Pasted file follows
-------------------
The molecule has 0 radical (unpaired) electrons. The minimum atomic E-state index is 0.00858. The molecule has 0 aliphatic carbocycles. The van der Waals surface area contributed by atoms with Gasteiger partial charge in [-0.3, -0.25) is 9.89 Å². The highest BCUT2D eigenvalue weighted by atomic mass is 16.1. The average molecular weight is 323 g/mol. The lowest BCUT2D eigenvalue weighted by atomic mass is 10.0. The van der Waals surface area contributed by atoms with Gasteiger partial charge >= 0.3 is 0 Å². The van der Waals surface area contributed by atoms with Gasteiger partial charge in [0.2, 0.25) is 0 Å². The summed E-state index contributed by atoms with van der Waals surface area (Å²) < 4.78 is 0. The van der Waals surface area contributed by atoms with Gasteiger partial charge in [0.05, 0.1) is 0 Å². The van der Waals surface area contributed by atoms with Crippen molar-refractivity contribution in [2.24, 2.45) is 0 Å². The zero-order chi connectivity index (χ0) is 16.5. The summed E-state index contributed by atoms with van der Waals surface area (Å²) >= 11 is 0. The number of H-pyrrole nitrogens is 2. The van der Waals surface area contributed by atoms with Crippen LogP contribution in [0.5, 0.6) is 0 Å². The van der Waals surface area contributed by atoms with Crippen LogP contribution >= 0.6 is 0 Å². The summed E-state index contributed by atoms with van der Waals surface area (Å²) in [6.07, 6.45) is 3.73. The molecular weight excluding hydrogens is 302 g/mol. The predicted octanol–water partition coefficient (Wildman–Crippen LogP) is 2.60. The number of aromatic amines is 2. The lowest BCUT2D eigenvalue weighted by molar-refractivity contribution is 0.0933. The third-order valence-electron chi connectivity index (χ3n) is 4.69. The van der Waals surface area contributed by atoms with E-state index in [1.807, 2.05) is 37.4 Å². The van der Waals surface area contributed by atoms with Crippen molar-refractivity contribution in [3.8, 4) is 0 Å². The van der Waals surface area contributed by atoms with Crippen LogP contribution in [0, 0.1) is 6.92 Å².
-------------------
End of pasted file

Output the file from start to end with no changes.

The molecule has 0 radical (unpaired) electrons. The minimum atomic E-state index is 0.00858. The molecule has 0 aliphatic carbocycles. The van der Waals surface area contributed by atoms with Gasteiger partial charge in [-0.3, -0.25) is 9.89 Å². The highest BCUT2D eigenvalue weighted by atomic mass is 16.1. The average molecular weight is 323 g/mol. The lowest BCUT2D eigenvalue weighted by atomic mass is 10.0. The van der Waals surface area contributed by atoms with Gasteiger partial charge >= 0.3 is 0 Å². The van der Waals surface area contributed by atoms with Gasteiger partial charge in [0.2, 0.25) is 0 Å². The summed E-state index contributed by atoms with van der Waals surface area (Å²) < 4.78 is 0. The van der Waals surface area contributed by atoms with Gasteiger partial charge in [0.05, 0.1) is 0 Å². The van der Waals surface area contributed by atoms with Crippen molar-refractivity contribution in [2.24, 2.45) is 0 Å². The zero-order chi connectivity index (χ0) is 16.5. The summed E-state index contributed by atoms with van der Waals surface area (Å²) >= 11 is 0. The number of H-pyrrole nitrogens is 2. The van der Waals surface area contributed by atoms with Crippen LogP contribution in [0.5, 0.6) is 0 Å². The van der Waals surface area contributed by atoms with Crippen LogP contribution >= 0.6 is 0 Å². The summed E-state index contributed by atoms with van der Waals surface area (Å²) in [6.07, 6.45) is 3.73. The molecular weight excluding hydrogens is 302 g/mol. The predicted octanol–water partition coefficient (Wildman–Crippen LogP) is 2.60. The number of aromatic amines is 2. The lowest BCUT2D eigenvalue weighted by molar-refractivity contribution is 0.0933. The third-order valence-electron chi connectivity index (χ3n) is 4.69. The van der Waals surface area contributed by atoms with E-state index in [1.807, 2.05) is 37.4 Å². The van der Waals surface area contributed by atoms with Crippen molar-refractivity contribution in [3.8, 4) is 0 Å². The van der Waals surface area contributed by atoms with Crippen LogP contribution in [0, 0.1) is 6.92 Å².